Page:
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Congratulations to Gammage & Burnham clients Greenwood Brewing and Made, LLC on the land use entitlement approvals for Greenwood Brewing Brewery & Taproom! We are happy to be part of helping Megan Greenwood, Greg Esser and Cindy Dach bring a unique combined microbrewery and art space to Roosevelt Row.
Gammage & Burnham partner Manjula Vaz and associate Mike Maerowitz recently secured approval of land use entitlements for Greenwood Brewing Brewery & Taproom coming to Roosevelt and 5th Street in downtown Phoenix. This new adaptive reuse project will serve locally brewed beer in a welcoming bar and beer garden environment at Roosevelt and 5th Street.
Posted by Camila Alarcon
This year’s Liquor Omnibus Bill (H.B. 2281), signed by Governor Ducey on April 26, 2019, is chock-full of new alcohol licensing opportunities for retail centers. Restaurants and bars will be able to overlap liquor licenses and sell alcohol in shared spaces. For owners and managers of retail spaces of over 400,000 square feet, the Department of Liquor Licenses and Control will establish a pilot program to allow the consumption of alcohol throughout pedestrian common areas.
Both of these changes constitute a complete turnaround from the one business, one license rule.
Gammage & Burnham partners Cameron Artigue and Chris Hering won an important victory in the Arizona court of appeals on April 5, when the court clarified that hospital lien rights extend to and include “medpay” policies issued by auto insurance companies. Under Arizona law, hospitals have liens on the personal injury claims of their patients, as well as related claims on all types of insurance except for “health insurance.” An insurance company that pays out benefits without first satisfying the lien claim is liable to pay the hospital to satisfy its lien. Farmers Insurance issued a large medpay policy, which it paid to its insured policyholder without first satisfying the lien claim of G&B’s hospital client.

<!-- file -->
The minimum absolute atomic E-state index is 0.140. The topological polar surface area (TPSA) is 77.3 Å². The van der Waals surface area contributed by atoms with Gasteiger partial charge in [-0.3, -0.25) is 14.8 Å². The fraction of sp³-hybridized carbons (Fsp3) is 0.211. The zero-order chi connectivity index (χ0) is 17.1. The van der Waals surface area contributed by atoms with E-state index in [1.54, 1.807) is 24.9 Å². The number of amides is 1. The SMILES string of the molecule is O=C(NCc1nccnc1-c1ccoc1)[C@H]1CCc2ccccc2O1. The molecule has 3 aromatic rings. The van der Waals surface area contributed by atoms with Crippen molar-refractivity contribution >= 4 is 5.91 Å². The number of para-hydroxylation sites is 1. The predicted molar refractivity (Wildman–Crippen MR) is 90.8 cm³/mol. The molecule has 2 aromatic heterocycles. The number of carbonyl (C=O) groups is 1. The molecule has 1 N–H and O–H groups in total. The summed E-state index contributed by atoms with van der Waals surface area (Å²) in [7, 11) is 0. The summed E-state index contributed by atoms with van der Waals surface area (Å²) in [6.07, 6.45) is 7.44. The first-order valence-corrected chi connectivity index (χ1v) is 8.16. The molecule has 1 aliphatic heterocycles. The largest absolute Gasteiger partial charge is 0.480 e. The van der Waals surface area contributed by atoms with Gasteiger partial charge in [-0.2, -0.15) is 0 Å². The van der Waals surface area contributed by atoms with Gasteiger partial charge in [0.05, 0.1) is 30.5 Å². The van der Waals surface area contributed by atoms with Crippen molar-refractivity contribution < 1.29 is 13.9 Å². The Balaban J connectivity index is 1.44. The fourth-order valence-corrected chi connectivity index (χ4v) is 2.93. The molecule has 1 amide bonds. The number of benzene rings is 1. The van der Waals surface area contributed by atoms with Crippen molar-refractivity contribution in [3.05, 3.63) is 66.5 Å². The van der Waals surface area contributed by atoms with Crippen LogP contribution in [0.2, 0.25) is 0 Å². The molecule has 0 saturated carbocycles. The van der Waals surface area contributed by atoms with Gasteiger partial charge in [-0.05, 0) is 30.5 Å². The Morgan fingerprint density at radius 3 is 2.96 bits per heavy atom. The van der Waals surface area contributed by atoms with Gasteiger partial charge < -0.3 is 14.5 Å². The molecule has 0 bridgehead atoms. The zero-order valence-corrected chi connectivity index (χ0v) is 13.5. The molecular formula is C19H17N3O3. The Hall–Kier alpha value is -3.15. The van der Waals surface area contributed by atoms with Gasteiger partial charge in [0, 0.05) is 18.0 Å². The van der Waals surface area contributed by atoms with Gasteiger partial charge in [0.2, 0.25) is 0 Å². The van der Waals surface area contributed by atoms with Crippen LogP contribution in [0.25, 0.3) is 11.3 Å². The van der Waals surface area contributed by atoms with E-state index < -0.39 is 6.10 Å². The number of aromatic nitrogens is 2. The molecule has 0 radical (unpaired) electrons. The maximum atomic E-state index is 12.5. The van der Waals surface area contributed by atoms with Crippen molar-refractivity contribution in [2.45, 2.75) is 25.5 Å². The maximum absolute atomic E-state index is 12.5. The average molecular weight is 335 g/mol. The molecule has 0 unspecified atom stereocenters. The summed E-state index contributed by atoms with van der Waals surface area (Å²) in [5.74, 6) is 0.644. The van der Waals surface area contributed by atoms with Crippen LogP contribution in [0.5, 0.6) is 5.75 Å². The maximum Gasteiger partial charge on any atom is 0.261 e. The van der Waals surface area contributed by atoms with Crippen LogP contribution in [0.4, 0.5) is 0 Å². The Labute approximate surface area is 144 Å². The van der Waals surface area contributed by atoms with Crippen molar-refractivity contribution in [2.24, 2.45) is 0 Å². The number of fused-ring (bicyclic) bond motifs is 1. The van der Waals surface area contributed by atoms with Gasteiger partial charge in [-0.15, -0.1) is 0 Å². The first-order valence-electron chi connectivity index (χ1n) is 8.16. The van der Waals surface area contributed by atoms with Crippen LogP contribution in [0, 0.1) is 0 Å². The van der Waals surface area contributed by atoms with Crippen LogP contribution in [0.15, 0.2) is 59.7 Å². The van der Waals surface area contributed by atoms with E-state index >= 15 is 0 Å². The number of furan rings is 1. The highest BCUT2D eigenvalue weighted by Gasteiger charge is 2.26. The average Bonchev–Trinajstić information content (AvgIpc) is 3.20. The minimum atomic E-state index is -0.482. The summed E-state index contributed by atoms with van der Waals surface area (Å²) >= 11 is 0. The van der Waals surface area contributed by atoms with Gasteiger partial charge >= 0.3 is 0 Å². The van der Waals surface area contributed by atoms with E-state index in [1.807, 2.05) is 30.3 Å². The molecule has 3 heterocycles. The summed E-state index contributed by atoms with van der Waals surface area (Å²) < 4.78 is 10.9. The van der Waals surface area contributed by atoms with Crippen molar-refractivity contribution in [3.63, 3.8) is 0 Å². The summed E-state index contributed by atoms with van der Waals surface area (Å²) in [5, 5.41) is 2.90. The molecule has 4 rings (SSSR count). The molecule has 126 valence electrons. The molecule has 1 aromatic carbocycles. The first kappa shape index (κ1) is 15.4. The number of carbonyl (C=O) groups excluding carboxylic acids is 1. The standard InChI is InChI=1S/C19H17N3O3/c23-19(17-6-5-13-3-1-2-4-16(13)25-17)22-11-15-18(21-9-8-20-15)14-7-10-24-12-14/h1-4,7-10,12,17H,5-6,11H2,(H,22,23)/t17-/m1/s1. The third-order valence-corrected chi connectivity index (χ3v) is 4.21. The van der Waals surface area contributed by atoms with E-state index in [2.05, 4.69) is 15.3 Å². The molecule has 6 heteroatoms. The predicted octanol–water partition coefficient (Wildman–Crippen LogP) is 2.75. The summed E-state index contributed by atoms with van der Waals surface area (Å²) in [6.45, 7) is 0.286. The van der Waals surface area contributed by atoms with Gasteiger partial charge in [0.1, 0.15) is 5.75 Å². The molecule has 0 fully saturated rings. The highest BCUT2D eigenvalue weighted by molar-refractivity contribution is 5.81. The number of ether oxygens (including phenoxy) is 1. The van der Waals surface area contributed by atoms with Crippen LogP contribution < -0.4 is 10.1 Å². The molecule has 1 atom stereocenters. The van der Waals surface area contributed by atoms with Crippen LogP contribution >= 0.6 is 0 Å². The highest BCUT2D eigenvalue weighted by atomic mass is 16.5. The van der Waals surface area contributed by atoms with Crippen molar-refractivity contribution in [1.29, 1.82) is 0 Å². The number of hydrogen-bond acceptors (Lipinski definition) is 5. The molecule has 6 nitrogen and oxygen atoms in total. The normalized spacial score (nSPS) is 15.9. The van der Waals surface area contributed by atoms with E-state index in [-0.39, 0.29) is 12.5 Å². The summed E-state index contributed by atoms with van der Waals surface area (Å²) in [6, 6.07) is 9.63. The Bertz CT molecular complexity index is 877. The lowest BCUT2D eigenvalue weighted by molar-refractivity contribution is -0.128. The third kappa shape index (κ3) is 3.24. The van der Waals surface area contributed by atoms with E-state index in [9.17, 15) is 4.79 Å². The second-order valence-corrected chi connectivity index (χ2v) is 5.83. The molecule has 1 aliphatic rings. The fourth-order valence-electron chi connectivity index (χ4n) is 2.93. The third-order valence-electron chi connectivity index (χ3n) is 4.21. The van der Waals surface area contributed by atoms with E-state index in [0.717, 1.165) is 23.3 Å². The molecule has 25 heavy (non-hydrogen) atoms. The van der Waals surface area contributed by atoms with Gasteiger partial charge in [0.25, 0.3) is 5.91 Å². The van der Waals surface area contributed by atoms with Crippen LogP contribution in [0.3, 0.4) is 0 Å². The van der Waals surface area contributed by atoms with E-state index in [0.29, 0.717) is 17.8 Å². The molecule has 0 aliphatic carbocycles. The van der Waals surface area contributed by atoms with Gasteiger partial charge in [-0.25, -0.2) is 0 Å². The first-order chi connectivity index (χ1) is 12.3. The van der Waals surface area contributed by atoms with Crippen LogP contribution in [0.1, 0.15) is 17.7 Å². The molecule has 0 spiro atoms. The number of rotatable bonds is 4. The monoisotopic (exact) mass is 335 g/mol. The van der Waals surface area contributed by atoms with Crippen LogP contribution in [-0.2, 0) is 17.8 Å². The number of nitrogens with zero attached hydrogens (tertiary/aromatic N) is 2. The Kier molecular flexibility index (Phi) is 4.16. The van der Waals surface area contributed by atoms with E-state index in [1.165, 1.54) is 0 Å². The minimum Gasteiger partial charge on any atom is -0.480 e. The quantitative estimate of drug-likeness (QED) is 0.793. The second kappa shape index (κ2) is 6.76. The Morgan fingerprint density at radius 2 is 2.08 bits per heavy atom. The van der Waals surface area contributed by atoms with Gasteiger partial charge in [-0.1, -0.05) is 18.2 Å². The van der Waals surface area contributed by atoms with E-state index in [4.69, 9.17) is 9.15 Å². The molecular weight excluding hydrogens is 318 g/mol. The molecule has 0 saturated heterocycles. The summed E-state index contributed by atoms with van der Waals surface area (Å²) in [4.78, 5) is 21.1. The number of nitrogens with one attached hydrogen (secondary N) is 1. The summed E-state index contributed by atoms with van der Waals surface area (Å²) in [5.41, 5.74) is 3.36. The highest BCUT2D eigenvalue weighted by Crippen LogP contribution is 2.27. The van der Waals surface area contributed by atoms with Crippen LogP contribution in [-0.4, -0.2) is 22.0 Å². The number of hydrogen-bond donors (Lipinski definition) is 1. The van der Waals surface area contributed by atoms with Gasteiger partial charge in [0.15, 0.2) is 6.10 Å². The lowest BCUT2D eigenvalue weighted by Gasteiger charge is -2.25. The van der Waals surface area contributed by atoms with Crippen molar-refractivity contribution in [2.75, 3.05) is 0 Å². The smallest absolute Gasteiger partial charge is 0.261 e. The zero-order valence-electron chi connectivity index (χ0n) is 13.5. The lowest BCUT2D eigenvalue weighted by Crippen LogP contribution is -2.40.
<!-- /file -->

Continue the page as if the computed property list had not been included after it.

Posted by Kevin Merritt
Since medical marijuana became legal in Arizona in 2010, operators in the industry have faced significant challenges in cash management and banking. At the time, effectively every financial institution refused to provide any services, since marijuana is still a Schedule 1 prohibited substance under federal law, with stiff penalties for possession, distribution and sale. As the result of that classification, every financial transaction involving the proceeds of the cannabis industry can arguably be considered money laundering under federal law. Times are changing, however…
As the legal landscape across the country has evolved, with 33 states now allowing either medical or recreational use of cannabis, the banking industry is starting to follow suit.
Posted by Chris Raddatz
The Internal Revenue Service (IRS) released its second batch of guidance late last month regarding “opportunity zones.” Opportunity Zones were created as part of the Tax Cuts and Jobs Act of 2017 to incentivize investment in designated, economically distressed communities. The 169 pages of proposed regulations provide additional guidance to investors, fund managers and others seeking to bring equity capital to operating and real estate businesses within the OZs.
While many investors and fund managers have been active in investing in the OZs, the lack of regulatory guidance has somewhat limited the activity, especially as to operating businesses (versus real estate investment).
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